Libertarian Party

Illinois Libertarian Party Wins Court Victory for Easier Ballot Access

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A 2012 lawsuit from the Illinois Libertarian Party (L.P.) has been resolved in their favor, with a decision for summary judgment on their behalf, reports Peoria Public Radio, making it easier for the L.P. to get on ballots without having to find candidates to run for a full slate of state offices or even county offices.

LP Illinois

Existing Illinois law required third parties who hadn't achieved full legal ballot access, but not Democrats or Republicans, to run a full slate to get any state or country candidates on the ballot.

Illinois Libertarian Party Chair Lex Green said that:

defenders of the law use "high-minded language, to say 'We're trying to keep whackos and nut jobs from getting on the ballot.'

"Which I would argue that just because they have an R or D after their name doesn't mean they're any more sane or less so than the Libertarians," he says. "To me you can say whatever you want but it hides a political agenda. Because if you make the burden of getting on the ballot higher for somebody than for somebody else, then this is obviously unequal treatment under the law, which in my book is wrong … I personally think that it is all political maneuvering to keep the Democrats and Republicans in power in Illinois."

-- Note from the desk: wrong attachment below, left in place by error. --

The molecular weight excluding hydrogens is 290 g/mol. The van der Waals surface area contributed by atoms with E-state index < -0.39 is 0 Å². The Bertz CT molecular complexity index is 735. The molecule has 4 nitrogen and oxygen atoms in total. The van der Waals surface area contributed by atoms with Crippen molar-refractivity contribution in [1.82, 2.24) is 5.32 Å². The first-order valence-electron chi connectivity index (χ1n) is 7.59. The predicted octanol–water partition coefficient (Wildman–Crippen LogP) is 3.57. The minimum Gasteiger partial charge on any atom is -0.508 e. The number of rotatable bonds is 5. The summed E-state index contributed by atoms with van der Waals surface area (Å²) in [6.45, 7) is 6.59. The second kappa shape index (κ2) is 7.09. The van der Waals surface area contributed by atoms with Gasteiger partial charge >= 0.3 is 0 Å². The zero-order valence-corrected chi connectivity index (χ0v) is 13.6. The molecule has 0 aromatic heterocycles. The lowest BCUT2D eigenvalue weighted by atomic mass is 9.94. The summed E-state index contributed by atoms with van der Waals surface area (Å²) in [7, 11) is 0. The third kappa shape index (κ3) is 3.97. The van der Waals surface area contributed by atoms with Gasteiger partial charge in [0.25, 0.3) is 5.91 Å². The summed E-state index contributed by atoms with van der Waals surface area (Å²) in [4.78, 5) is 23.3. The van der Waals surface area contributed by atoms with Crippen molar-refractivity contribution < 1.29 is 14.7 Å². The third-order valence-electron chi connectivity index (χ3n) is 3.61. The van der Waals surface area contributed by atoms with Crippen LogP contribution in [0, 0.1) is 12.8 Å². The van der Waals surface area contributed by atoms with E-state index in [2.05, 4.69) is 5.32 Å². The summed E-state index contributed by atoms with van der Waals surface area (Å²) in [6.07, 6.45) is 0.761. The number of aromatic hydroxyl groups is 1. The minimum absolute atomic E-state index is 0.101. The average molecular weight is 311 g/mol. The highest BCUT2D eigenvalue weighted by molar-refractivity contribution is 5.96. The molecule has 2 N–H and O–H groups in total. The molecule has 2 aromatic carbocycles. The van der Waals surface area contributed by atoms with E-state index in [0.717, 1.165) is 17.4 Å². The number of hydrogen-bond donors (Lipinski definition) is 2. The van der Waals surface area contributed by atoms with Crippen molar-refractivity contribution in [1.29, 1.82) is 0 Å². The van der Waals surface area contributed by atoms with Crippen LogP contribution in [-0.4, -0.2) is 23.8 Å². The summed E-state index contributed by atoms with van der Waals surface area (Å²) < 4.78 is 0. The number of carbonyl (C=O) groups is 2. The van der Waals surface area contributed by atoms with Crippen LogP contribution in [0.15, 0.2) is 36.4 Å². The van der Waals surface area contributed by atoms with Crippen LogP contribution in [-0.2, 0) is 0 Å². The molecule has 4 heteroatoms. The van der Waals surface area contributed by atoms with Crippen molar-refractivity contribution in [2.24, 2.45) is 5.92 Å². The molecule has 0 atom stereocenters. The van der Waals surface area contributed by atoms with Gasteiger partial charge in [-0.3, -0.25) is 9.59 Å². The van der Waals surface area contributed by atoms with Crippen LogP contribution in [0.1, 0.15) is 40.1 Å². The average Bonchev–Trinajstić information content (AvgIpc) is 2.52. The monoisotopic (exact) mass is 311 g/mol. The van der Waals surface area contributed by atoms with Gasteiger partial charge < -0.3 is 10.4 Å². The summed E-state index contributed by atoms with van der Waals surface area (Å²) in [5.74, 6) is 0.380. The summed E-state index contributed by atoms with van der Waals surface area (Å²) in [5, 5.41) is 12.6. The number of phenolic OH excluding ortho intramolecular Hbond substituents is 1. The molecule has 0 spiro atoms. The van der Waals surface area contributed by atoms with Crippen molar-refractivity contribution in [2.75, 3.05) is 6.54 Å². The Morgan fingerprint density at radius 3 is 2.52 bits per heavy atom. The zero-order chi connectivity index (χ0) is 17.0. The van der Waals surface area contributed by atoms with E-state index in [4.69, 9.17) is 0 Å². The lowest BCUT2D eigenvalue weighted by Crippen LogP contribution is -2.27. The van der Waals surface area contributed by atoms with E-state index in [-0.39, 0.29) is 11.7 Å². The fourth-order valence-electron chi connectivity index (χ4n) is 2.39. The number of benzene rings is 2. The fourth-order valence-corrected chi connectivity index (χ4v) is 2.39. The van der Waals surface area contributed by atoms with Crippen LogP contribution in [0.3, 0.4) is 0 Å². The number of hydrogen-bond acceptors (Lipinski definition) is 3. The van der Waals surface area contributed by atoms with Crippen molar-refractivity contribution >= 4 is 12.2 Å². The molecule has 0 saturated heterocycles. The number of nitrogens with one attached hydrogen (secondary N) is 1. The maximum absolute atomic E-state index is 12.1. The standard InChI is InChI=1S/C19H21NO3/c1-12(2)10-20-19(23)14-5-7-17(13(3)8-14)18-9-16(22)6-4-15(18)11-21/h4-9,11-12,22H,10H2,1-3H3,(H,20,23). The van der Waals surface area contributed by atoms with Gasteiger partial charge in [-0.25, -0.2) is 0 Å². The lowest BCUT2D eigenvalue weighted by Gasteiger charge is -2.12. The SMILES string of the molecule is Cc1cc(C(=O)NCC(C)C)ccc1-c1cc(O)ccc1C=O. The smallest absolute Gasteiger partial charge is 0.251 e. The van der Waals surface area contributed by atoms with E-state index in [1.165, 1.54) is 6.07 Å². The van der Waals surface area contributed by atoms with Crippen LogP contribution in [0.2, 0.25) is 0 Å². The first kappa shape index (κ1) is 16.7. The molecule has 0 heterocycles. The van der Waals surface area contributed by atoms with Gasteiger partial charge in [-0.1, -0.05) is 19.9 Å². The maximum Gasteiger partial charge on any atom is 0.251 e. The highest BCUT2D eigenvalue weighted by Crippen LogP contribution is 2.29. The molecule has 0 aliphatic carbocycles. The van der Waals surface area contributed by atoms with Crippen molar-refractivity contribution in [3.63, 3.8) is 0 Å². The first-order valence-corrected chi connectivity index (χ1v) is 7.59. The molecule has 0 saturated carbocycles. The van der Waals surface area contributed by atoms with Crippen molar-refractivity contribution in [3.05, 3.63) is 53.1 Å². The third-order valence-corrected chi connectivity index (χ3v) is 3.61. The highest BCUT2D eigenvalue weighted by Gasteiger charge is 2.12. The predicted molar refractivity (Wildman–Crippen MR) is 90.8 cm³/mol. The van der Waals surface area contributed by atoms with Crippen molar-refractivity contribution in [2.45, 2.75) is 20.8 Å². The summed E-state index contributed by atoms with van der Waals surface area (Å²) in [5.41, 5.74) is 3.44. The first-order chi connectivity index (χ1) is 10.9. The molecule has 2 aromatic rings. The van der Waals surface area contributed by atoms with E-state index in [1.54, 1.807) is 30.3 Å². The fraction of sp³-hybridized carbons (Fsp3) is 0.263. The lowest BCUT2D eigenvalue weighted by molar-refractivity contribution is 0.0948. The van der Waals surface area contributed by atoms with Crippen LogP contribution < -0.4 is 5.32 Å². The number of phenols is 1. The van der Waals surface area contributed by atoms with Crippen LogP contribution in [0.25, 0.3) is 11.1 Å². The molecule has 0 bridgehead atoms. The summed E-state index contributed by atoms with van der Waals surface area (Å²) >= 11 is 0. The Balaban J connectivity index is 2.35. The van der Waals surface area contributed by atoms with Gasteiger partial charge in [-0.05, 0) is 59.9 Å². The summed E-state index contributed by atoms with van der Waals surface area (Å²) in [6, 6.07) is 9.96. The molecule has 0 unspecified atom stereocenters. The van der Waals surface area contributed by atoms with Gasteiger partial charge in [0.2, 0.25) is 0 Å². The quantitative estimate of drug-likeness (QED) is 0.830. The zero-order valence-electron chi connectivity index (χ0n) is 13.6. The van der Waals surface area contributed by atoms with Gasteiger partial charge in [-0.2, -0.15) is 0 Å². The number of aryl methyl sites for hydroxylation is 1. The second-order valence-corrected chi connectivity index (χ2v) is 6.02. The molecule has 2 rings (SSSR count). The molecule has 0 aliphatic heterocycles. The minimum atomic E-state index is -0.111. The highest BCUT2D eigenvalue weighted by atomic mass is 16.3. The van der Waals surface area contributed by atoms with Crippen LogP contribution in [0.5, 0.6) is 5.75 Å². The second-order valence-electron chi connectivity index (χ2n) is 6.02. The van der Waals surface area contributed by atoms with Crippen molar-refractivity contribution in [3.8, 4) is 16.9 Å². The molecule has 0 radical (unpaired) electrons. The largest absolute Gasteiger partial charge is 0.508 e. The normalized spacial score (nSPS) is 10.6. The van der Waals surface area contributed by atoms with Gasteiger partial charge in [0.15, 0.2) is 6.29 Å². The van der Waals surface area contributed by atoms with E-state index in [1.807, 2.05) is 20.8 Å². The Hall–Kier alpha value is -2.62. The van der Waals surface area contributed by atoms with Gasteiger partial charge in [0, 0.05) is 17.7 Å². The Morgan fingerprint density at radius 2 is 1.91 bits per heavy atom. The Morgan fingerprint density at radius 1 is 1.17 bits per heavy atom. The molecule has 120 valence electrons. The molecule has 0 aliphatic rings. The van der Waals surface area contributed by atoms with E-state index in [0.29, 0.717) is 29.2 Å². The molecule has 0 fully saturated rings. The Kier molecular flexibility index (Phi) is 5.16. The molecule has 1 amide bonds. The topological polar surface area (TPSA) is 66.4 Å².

The order issued Friday by Judge Andrea R. Wood of the Northern District U.S. Court finds the full slate law unconstitutional. Her reasoning isn't yet known; a decision hasn't been published.

Richard Winger at the irreplaceable Ballot Access News site has more context on the history of Illinois' requirements, which came about to stymie the Communist Party back in 1931 when Illinois still had "cumulative voting" in state House races where voters had three votes they could distribute or concentrate among candidates as they pleased. They wanted to make sure that one Commie couldn't benefit unduly from concentrated votes.

Reason reported on the suit when it was filed back in 2012. A different federal judge from the beginning found the state's requirements questionable.